Anymore, specialty IMAX features seem to be about nature or dinosaurs. It's repetitious to be watching another underwater creature 3D film, but it's hard to deny the entertainment value of seeing rare monstrosities and beautiful mysteries jumping out of the screen and scurrying about at what feels like an arm-length away. No matter how limited the subject matter, the effects of IMAX are always outstanding. Clocking in at less than one hour, Under the Sea doesn't outstay its welcome and gives us a tidy look at some of the coral reef's most impressive wildlife. Jim Carrey narrates and manages to only rarely inflect his recognizable comedically exaggerated voice.
Starting in New Guinea and working around the southern coral reefs of Australia, Under the Sea investigates the lives of many fascinating fishes. From the stonefish, the most venomous fish in the sea, to sea snakes, the most poisonous animal in the ocean, the audience is subjected to a myriad of stunning sea life. The coral triangle where the film starts is home to more marine species than anywhere else on Earth, including the alien presence of cuttlefish, symbiotic shrimp and gobies, squid, jellyfish and more. Australia's 12,000-year-old Great Barrier Reef houses schools of convict fish (the food of the adults is still completely unknown; some scientists speculate that the babies feed them slime, while others predict they consume their own young), rare sea dragons, great white sharks, whales, sea lions and more.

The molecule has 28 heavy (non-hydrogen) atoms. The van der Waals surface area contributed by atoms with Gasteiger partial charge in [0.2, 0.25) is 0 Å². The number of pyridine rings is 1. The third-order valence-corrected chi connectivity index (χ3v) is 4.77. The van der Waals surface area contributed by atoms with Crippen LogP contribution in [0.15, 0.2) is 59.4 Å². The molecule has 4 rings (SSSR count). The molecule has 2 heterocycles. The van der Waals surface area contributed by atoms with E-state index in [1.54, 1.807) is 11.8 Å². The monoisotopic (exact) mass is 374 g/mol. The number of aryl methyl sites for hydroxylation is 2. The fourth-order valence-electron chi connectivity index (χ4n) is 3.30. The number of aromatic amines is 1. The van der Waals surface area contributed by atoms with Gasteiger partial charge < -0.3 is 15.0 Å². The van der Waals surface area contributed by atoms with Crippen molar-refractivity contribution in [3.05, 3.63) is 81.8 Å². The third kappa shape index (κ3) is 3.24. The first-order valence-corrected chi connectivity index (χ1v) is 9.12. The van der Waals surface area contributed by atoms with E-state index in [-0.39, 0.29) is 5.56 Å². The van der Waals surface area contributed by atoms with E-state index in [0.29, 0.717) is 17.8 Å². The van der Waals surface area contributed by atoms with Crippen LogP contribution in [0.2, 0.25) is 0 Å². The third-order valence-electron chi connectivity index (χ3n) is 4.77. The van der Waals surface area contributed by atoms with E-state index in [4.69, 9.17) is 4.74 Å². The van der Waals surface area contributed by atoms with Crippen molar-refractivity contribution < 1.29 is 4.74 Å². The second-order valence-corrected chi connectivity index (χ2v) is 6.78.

As if meeting a requirement, Under the Sea also delivers a public service announcement insisting that humans need to start caring about the environment; harmful carbon dioxide is rapidly destroying the reef and making it impossible for the various sea life to survive. The final moments show the leisurely, playful sea lions adorably snuggling up to the camera had they shown the hideous stonefish instead, the effects would be completely different, even though they are just as wondrous.
While all of the IMAX films deliver an engaging 3-D experience, Under the Sea takes the adventure one step further (or closer) by bringing its fascinating subject so near to the viewer one can't help but reach out just to make sure they're still in a theater. Every underwater being appears literally within touching distance, giving the audience the impression that they are the divers filming these wonders of nature. Jim Carrey's narration may contain interesting facts about the seldom seen proceedings, but it's hard to pay attention to his voice when you're dodging looming sea snakes and schools of catfish.
- The Massie Twins